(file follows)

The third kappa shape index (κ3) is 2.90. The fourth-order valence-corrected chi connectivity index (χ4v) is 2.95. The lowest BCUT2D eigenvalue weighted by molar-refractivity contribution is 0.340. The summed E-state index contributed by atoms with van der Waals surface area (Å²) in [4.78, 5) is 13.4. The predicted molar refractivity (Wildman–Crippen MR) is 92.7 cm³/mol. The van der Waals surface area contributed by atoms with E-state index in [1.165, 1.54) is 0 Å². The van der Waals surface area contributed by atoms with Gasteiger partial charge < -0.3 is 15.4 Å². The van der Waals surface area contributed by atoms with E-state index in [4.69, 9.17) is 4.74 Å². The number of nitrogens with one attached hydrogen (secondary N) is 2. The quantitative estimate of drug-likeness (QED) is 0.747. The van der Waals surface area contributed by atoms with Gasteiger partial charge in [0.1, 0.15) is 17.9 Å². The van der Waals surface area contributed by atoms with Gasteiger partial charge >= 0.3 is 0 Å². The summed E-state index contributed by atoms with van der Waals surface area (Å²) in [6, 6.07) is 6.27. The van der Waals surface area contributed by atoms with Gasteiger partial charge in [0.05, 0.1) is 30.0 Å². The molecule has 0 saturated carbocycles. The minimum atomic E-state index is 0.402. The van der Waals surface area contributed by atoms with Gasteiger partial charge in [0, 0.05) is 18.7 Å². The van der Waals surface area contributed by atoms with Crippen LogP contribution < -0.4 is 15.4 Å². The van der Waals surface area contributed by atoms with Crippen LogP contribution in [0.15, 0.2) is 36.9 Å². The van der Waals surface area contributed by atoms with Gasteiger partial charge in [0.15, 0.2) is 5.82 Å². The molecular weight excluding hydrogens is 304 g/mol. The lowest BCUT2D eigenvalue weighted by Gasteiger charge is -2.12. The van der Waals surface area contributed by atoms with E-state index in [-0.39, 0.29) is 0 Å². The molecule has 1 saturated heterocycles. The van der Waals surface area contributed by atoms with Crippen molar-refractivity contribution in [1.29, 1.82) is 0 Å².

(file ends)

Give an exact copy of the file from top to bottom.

The third kappa shape index (κ3) is 2.90. The fourth-order valence-corrected chi connectivity index (χ4v) is 2.95. The lowest BCUT2D eigenvalue weighted by molar-refractivity contribution is 0.340. The summed E-state index contributed by atoms with van der Waals surface area (Å²) in [4.78, 5) is 13.4. The predicted molar refractivity (Wildman–Crippen MR) is 92.7 cm³/mol. The van der Waals surface area contributed by atoms with E-state index in [1.165, 1.54) is 0 Å². The van der Waals surface area contributed by atoms with Gasteiger partial charge < -0.3 is 15.4 Å². The van der Waals surface area contributed by atoms with E-state index in [4.69, 9.17) is 4.74 Å². The number of nitrogens with one attached hydrogen (secondary N) is 2. The quantitative estimate of drug-likeness (QED) is 0.747. The van der Waals surface area contributed by atoms with Gasteiger partial charge in [0.1, 0.15) is 17.9 Å². The van der Waals surface area contributed by atoms with Gasteiger partial charge >= 0.3 is 0 Å². The summed E-state index contributed by atoms with van der Waals surface area (Å²) in [6, 6.07) is 6.27. The van der Waals surface area contributed by atoms with Gasteiger partial charge in [0.05, 0.1) is 30.0 Å². The molecule has 0 saturated carbocycles. The minimum atomic E-state index is 0.402. The van der Waals surface area contributed by atoms with Gasteiger partial charge in [0, 0.05) is 18.7 Å². The van der Waals surface area contributed by atoms with Crippen LogP contribution < -0.4 is 15.4 Å². The van der Waals surface area contributed by atoms with Crippen LogP contribution in [0.15, 0.2) is 36.9 Å². The van der Waals surface area contributed by atoms with Gasteiger partial charge in [0.15, 0.2) is 5.82 Å². The molecular weight excluding hydrogens is 304 g/mol. The lowest BCUT2D eigenvalue weighted by Gasteiger charge is -2.12. The van der Waals surface area contributed by atoms with E-state index in [-0.39, 0.29) is 0 Å². The molecule has 1 saturated heterocycles. The van der Waals surface area contributed by atoms with Crippen molar-refractivity contribution in [1.29, 1.82) is 0 Å².